Broaddrick also denied having been threatened or intimidated by Clinton or any of his associates.
Reports of Paula Jones’ allegations against Clinton, however, had come to the forefront during the 1992 presidential campaign. As The Washington Post summarized, Jones eventually filed a lawsuit accusing Clinton, when he was governor of Arkansas, of luring her to the Excelsior Hotel in May of 1991, while she was a state clerk. “During that brief encounter, she said he touched her, tried to kiss her and dropped his pants and asked for oral sex,” the Post stated. Clinton denied the allegation and said he did not remember ever meeting Jones.
As Rabinowitz reported, in 1992 Broaddrick’s story reached a wider public, thanks to a business associate named Philip Yoakum who was a bitter opponent of Clinton. Yoakum urged Broaddrick to come forward during the presidential campaign, but she declined.
Broaddrick continued to refuse to cave to the media’s requests for interviews. In 1997, she was subpoenaed by Jones’ attorneys, yet she continued to deny the assault.
“I didn’t want to be forced to testify about one of the most horrific events in my life,” she told Myers. “I didn’t want to go through it again.”
Broaddrick still refused to come forward when Kathleen Willey accused the President of unwanted sexual advances, saying that she “wasn’t brave enough to do it.”
When Independent Counsel Ken Starr’s office approached her in April of 1998, however, Broaddrick finally agreed to provide the details of Clinton’s alleged sexual assault, saying she feared lying to a federal grand jury. Starr would also grant her immunity from prosecution for perjury.
WSJ‘s Rabinowitz wrote:
As Jane Doe No. 5, Mrs. Broaddrick had filed an affidavit denying that Mr. Clinton had subjected her to–as the delicately phrased document put it–“unwelcome sexual advances.” Interviewed by the independent counsel’s office, she said that affidavit was false, and that she had been assaulted–an account essential to understanding the second presidential impeachment in U.S. history.
Starr never pursued Broaddrick’s allegations, however, because he was investigating charges of obstruction of justice against Clinton. Since Broaddrick was not alleging that the President urged her to lie, her allegations of the assault never went forward.
Broaddrick’s account of her own story did prove to be significant, when several ambivalent House Republicans read her Jane Doe material and then decided they would vote to impeach Clinton.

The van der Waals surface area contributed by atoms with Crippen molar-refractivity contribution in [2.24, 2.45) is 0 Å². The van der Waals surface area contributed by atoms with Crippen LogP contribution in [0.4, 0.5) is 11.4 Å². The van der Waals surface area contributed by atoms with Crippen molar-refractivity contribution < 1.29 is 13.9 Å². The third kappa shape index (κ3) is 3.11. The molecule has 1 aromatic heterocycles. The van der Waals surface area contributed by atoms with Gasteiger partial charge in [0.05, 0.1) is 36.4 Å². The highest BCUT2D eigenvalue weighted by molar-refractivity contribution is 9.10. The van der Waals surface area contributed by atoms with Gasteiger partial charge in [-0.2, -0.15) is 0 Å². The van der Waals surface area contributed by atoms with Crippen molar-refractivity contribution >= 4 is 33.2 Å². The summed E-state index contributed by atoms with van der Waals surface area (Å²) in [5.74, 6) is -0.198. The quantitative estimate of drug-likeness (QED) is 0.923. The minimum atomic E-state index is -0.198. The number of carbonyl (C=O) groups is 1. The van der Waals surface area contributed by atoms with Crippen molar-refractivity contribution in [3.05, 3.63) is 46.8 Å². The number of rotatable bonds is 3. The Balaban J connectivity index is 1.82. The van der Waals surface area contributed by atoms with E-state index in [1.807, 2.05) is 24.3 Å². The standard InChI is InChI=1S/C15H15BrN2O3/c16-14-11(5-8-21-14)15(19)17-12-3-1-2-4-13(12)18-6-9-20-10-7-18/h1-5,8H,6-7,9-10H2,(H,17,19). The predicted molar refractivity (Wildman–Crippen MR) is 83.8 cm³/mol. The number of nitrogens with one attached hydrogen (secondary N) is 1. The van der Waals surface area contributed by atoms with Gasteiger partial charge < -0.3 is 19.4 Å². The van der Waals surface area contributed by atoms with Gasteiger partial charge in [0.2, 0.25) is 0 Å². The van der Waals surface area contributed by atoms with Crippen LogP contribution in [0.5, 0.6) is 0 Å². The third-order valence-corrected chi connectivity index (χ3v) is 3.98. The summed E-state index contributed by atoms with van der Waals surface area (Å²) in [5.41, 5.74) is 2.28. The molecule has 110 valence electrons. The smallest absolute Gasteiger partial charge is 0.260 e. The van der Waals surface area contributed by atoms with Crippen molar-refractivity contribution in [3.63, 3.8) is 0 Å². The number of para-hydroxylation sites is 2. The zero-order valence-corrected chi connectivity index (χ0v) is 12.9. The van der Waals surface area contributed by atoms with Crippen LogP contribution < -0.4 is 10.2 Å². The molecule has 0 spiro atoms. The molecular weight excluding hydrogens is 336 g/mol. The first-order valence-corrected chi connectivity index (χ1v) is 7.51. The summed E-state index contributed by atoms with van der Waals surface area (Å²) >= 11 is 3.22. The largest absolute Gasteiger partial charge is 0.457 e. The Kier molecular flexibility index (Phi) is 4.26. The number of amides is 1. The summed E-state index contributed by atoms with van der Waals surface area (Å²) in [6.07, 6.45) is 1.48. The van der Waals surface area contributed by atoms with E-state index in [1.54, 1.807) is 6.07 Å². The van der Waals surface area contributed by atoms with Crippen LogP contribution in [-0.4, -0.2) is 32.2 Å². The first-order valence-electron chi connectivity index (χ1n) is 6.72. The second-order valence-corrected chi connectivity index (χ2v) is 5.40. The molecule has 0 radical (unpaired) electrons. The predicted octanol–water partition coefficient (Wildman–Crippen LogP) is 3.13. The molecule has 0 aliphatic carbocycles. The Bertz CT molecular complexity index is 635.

Then-Rep. Chris Shays (R-CT), who reviewed Broaddrick’s Jane Doe material, yet ultimately voted against impeachment of Clinton, still told the Hartford Courant in February of 1999, “I believe her. It’s hard for me to imagine Mrs. Broaddrick would make this claim if it was not true.”
“This is pretty terrible stuff,” Shays added. “It’s hard not to have it impact what you think of the president.”
Though Broaddrick heard that NBC had scheduled Myers’ interview with her to air on the January 29, 1999, Dateline episode, it never aired on that date, or for several weeks afterward. The sheer explosiveness of the story and the exhaustive research on Broaddrick and her husband that NBC undertook apparently only placed the Dateline interview in the arena of a “work in progress.”
Rabinowitz described the disbelief of some at NBC:
Other sources at NBC asked–profoundly off the record–how much more confirmation could the story need? They had four witnesses giving corroborating testimony–citizens with nothing to gain and possibly much to lose by going public and talking, as the husband of one witness kept warning her. Still, they had come forward. NBC had investigated and investigated, and it was not yet enough. Word went out from NBC that the network had to cross-check dates, or lacked enough dates. Meanwhile, for any journalist asking what happened to the interview with Mrs. Broaddrick, the office of NBC News president Andrew Lack had a simple, uplifting message–namely that NBC wanted to make sure the story was “rock solid” journalism.